Options give you the right but not the obligation to buy or sell a financial asset at a predetermined price and specific date. "Call" options allow you to buy, while "put" options allow you to sell. The underlying asset can be practically anything, but options are most frequently used to lock in a transaction price for stocks. Since the option holder has the privilege to decide whether to execute an option, many options expire without ever being exercised. If you do exercise the option, you can calculate its return in a few simple steps.

Subtract the purchase price from the sales price of the asset, which you bought or sold using the option. Regardless of whether the option was a call or a put, the steps are identical. For example, if you have a call option giving you the right to purchase a particular stock for $30 and you decide to exercise this option because the market price of the stock is $35, subtract $30 from $35. If you were holding a put option allowing you to sell a stock at $20 and you decided to exercise the option because the stock sells for $18, then you would subtract $18 from $20. In the first case, you buy the stock from the person who wrote the option and sell it in the stock market. In the second case, you buy the stock in the stock market and sell it to the option's writer.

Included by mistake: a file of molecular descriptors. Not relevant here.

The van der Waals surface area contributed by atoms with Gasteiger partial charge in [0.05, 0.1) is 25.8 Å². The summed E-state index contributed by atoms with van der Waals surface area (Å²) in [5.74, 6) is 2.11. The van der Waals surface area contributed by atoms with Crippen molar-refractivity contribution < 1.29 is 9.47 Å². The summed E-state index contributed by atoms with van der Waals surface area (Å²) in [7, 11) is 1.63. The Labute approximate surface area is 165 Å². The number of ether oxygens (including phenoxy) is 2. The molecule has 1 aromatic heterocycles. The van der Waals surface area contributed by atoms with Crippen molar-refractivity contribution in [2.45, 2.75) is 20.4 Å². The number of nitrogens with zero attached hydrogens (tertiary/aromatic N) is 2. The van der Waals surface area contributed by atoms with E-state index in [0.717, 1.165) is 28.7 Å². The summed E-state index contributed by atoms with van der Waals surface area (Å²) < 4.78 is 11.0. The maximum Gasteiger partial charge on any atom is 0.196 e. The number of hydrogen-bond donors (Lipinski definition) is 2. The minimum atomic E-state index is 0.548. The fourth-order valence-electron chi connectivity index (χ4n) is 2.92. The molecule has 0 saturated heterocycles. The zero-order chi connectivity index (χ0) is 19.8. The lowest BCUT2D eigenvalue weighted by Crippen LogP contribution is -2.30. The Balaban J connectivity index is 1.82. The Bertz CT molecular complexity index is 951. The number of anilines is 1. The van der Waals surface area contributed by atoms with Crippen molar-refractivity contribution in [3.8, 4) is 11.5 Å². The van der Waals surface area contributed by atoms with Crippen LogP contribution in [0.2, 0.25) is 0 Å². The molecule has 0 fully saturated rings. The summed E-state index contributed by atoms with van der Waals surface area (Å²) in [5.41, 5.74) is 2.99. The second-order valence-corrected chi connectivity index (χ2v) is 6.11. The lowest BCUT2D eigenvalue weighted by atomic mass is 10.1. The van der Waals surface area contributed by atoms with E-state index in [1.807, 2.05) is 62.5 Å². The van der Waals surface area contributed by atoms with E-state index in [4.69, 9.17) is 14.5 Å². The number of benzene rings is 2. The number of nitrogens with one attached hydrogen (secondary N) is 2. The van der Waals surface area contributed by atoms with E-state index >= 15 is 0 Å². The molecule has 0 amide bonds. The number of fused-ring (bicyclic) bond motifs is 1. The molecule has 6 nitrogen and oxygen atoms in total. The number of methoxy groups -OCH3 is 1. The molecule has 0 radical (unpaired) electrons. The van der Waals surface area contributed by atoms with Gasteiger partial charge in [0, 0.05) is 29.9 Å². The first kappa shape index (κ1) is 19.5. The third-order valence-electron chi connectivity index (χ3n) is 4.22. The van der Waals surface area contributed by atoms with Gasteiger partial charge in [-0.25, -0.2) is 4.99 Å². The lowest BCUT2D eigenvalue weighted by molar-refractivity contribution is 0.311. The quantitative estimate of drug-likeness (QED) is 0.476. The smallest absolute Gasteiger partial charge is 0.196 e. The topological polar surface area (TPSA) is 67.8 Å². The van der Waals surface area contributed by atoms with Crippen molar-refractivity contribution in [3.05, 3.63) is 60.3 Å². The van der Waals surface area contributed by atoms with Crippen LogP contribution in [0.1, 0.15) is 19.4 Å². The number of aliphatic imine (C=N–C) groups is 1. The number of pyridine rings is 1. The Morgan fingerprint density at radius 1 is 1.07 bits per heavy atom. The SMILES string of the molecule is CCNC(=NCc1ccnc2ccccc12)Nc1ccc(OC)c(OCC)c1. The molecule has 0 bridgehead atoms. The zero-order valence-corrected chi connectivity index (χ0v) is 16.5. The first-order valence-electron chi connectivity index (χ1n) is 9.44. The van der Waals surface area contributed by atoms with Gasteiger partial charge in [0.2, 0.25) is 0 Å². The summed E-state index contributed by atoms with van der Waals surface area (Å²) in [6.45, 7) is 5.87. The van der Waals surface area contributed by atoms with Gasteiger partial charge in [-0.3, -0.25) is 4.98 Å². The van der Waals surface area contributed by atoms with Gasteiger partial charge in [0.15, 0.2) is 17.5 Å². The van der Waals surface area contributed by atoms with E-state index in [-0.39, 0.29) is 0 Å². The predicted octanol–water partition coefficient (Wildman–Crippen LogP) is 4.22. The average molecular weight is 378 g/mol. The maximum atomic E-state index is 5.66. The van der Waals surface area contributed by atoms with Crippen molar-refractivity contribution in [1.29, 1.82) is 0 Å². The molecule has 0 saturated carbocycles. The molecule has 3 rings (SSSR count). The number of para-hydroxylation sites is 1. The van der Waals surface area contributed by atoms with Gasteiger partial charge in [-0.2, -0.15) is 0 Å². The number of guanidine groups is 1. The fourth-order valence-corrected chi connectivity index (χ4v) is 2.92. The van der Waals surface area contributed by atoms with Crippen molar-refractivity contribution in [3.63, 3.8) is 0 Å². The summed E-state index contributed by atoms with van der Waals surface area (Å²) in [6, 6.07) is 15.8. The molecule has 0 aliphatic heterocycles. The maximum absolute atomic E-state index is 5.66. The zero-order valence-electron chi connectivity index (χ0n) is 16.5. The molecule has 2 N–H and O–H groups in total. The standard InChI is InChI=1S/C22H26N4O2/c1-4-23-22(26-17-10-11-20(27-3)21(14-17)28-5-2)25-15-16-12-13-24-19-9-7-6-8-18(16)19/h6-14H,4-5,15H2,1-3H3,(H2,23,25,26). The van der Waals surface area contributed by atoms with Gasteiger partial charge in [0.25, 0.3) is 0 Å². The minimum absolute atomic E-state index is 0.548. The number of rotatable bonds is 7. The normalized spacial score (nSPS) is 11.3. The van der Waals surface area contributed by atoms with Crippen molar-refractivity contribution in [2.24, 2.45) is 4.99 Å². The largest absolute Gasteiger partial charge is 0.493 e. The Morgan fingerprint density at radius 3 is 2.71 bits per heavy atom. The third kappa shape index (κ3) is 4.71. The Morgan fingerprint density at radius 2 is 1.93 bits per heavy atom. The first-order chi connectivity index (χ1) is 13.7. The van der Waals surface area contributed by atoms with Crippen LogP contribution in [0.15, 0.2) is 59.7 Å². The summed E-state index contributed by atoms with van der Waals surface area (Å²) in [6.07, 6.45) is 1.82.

Multiply the difference between the purchase and sale price by the quantity of assets. If the call option was for 100 shares, multiply $5 by 100. The result is $500. If the option had been for pounds of corn, you would multiply the difference between the purchase and sales price per pound of corn by the number of pounds.

Subtract the price you paid for the option, also referred to as the option premium, from the result you found in Step 2. Since the option puts you in a privileged position to decide whether you want to exercise it or not, you must always pay money to the option's writer. If you have paid $400 to purchase the call option, subtracting $400 from $500 gives you a net profit of $100. To convert this return to a percentage basis, divide the net profit by the option's purchase price and multiply the result by 100. In this case, $100 divided by $400 times is 0.25. When you multiply the result by 100, you get a return of 25 percent.

#### Tip

- The steps outlined above are only necessary if you have exercised the option. If you elected not to exercise the option, all the money you paid to purchase the option registers as a loss, so your return is zero.

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